IN A KINGDOM BY THE SEA -
a fable of royal marriage
 
 

Long ago and far away, in a kingdom by the sea, there lived a beautiful princess who longed to be a queen. Many suitors came to ask for her hand, but none was acceptable to her parents. After all, she was their daughter, and deserved, so they felt, as good a realm as the one over which they themselves reigned! So many came and went, but none was allowed to court the princess.

 
One day, sad and weary of waiting in vain, the princess went for a walk by the shore of the sea. The sound of the waves, rolling in and breaking on the sand, was soothing to her ears, and she walked on and on.

Finally she came to a place where the shoreline curved around a high sand dune, and followed it around the bend, still entranced by the sound of the sea. Lo, there she beheld a strange and wonderful sight! Seated on the sand was an Oriental mandarin with a face as round as the moon, dressed in rich robes of purple and gold, gazing far away, out to sea. Seated beside him was a great brindle dog with white chest and feet, gazing up into his master's eyes with his faithful brown ones!

 
The princess knew instantly that she was in the presence of a great scholar and holy man, in spite of the foreignness of his appearance and garb - for in her country, all men wore only brown clothing! She sat down beside him (on the other side) and began to sing. Her song, although she did not know it, was a magical one which had been taught to her by her grandmother when she was very little.
 
Its effect was amazing. The mandarin removed his gaze from the distant horizon and looked at her. The look was brief, but told her volumes. She knew at once that this was indeed her husband to be, and told him so immediately. He looked a trifle surprised, and turned to his dog for consultation. The dog began to pant eagerly. So the mandarin rose from the sand, took the hand of the princess and walked with her back to the palace, the dog following behind, wagging his tail.
 
Well, the effect of the entry of this nuptial pair on the palace household was electrifying. Whatever inner doubts the king and queen might have had were swept away by the unassailable credentials of the mandarin! For he carried with him a great scroll which listed all the scholastic achievements he had acquired at a great school for mandarins back in his own land, and they could not help but be impressed by its contents, to say nothing of the grandeur of his presence.
 
And so the marriage was arranged, and went off splendidly. Out of respect for the mandarin's personal habits of self-denial and inner discipline, the ceremony was a simple one devoid of religious significance, but all went well, and the guests drank many toasts to the health and happiness of the royal pair in rice wine served in tiny, handleless cups - for this was the custom in the homeland of the mandarin. It wasn't bad!
 
Well, the home of the mandarin was far, far away, over many mountains and deserts, and of course the king and queen were concerned for their daughter's safety and comfort, so they invited the pair to reside in the palace, which was very large, with many wings. They were to have the use of an entire wing and servants of their own, so they agreed, after the mandarin had had a brief consultation with his dog. The dog was busy eating his supper, and so, only glanced up at his master and woofed, then went back to his food, so it was arranged.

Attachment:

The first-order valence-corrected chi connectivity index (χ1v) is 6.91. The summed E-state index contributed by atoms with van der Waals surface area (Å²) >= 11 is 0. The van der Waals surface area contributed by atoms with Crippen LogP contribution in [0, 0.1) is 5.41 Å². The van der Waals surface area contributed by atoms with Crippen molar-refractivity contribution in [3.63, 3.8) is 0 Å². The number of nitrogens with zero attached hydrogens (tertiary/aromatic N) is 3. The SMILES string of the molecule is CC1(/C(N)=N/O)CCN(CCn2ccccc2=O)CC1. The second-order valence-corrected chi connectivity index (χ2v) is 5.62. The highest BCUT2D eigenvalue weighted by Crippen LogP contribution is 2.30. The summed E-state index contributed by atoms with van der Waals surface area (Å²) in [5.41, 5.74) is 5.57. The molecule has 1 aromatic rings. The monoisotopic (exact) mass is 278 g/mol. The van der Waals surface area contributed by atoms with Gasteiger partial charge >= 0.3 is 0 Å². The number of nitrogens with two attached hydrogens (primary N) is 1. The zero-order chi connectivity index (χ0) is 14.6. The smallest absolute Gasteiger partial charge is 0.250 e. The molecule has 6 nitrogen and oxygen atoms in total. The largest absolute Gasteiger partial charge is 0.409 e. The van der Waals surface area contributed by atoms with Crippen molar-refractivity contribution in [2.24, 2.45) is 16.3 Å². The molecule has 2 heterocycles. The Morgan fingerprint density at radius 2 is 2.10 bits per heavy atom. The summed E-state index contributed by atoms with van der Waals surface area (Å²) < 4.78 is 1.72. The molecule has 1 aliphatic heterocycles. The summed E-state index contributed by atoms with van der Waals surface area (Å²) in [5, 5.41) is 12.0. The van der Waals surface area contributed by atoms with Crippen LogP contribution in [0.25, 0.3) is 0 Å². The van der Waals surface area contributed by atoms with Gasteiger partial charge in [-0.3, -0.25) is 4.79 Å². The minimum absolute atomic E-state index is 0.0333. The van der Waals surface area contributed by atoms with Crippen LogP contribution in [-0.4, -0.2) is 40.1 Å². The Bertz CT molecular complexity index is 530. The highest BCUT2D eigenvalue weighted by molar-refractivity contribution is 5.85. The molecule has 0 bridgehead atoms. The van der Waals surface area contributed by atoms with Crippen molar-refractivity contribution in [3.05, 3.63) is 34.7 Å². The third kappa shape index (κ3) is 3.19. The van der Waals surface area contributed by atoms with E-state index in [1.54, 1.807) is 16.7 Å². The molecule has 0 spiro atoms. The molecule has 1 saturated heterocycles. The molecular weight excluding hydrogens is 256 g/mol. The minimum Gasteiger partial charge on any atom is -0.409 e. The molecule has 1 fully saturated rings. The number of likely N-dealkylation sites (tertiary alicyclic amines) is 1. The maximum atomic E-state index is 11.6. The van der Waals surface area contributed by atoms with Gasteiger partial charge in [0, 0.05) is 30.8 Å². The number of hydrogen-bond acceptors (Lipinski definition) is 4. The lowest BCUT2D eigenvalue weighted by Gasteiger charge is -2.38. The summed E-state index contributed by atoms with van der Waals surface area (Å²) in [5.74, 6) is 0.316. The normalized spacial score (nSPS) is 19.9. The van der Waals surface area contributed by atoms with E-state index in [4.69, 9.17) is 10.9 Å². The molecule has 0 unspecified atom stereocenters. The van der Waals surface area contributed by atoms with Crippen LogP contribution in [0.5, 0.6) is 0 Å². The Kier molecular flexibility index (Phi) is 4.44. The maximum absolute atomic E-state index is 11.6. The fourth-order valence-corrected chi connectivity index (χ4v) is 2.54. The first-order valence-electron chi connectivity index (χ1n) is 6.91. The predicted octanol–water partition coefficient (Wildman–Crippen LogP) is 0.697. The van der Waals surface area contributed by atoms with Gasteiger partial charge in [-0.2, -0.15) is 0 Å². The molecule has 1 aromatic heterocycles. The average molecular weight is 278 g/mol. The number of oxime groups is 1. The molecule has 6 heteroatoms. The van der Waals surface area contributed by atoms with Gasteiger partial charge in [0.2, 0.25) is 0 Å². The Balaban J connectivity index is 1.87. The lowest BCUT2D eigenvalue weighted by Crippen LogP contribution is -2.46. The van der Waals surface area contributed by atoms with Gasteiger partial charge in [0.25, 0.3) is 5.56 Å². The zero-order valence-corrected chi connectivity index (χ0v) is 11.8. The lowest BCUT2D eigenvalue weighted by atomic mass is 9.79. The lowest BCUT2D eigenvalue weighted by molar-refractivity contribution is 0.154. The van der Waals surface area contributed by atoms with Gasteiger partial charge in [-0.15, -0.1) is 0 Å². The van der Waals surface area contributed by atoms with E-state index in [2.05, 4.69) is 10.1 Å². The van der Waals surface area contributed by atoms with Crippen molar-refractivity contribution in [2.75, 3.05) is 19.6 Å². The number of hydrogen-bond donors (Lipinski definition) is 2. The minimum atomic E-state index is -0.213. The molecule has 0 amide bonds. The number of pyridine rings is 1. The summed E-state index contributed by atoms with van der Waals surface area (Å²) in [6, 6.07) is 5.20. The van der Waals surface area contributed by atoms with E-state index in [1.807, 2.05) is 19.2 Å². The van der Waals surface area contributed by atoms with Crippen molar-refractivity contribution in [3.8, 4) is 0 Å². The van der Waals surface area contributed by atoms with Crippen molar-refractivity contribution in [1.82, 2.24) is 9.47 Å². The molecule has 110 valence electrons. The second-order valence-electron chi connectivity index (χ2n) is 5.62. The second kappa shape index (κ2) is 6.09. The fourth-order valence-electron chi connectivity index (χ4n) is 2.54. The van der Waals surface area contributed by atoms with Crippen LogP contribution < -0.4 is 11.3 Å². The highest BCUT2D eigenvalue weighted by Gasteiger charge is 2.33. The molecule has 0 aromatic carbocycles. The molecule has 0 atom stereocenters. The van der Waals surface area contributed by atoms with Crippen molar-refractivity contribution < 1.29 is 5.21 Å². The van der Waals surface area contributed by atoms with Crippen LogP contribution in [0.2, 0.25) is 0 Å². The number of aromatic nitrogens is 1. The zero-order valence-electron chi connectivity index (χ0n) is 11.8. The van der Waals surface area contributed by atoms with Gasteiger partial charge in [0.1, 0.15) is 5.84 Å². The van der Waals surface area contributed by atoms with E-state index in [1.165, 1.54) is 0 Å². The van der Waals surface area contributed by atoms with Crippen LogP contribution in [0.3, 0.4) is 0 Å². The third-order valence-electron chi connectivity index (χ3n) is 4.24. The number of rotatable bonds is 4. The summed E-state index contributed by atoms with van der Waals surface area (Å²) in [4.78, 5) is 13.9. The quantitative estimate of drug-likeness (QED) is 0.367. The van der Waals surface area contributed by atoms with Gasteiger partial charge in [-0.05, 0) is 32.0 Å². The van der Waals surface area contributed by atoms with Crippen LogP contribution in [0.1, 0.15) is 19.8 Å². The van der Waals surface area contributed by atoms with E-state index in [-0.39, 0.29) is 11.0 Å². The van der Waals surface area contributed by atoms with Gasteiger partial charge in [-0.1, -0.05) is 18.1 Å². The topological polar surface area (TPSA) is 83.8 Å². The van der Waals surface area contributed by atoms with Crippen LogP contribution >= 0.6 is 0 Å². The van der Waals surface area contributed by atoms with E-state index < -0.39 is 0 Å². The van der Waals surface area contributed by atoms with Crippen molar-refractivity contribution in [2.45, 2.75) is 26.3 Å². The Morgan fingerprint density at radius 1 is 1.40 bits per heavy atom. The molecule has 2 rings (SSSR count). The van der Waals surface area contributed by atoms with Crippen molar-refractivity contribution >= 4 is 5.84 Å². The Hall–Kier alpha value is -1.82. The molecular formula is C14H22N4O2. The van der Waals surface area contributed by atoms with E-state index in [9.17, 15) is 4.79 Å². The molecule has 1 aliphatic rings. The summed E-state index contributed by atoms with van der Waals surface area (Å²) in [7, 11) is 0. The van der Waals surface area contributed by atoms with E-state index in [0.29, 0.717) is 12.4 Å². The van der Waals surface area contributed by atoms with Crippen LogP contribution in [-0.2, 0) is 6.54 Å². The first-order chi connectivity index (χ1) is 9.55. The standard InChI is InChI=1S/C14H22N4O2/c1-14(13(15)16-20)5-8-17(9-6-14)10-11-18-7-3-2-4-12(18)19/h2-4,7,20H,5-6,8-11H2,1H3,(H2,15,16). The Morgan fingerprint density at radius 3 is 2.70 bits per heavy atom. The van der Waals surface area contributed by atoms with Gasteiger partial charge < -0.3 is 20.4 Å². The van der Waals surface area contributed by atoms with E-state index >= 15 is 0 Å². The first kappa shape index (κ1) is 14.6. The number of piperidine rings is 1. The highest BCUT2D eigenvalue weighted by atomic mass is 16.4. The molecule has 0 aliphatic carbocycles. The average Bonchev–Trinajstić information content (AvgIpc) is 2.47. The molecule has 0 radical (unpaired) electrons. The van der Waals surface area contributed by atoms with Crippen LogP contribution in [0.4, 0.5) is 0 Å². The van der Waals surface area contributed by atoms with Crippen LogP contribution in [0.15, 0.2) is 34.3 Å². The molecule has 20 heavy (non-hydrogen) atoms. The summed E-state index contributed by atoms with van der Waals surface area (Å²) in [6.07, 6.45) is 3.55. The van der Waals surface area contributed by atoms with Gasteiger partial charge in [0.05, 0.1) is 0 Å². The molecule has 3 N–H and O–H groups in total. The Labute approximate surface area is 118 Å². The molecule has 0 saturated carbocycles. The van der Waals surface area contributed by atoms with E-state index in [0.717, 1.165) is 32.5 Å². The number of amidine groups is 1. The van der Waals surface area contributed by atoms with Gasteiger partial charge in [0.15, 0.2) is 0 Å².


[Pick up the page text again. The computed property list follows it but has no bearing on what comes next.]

That night the newlyweds went to bed in their high, intricately carven four poster bed with its silken canopy and curtains embroidered all over with dragons and exotic birds and flowers in brightly colored silks. Unknown to them, however, one of the dragons was a sacred dragon whose power for good or evil fortune depended on the harmony or disharmony of the new couple. Thus, it was his function either to bless or to curse the union of new couples. The queen, who had failed to learn some of the customs of her own land, particularly where marital matters were concerned, did not know of the sacred power for either good or evil of these bed hangings when she had ordered that they be put upon the nuptial bed. She only knew that these were hangings designed to dress a royal bed!
 
And so, the couple lay together in the dark of this splendid and sacred bed, and the princess thought to herself, at last I have a husband with whom I can enjoy the pleasures of the flesh and with whom I can beget my children! She was very happy. The mandarin, however, unbeknownst to her, felt incomplete and unsure of himself, for his dog had chosen to spend the night in the palace kitchen close to the warmth of the great hearth and to his doggy bowl of delicious food! And so, when the princess began to feel the stirrings of her body and turned to her husband, he lay very still, wondering what to do! And thus they lay together for what seemed an eternity of anticipation, neither of them knowing what was happening.
 
Suddenly, there was a great sound of roaring above them, as of fire, although it was without heat. The fire shot out from the dragon above their heads, curled around them and lit up the whole room. Gazing in wonder and terror at each other, they beheld an appalling sight! For no longer were they a princess and a mandarin, but instead, each beheld a strange creature lying beside her/him. The princess beheld a great hulking gorilla, and the mandarin beheld his faithful dog, still licking his chops, his doggy breath smelling of dog food! Naturally, neither of them felt inclined to pursue the pleasures of the body with such alien partners - the princess with a fearsome animal, the mandarin with the faithful companion of his bachelorhood but hardly appealing as a wife!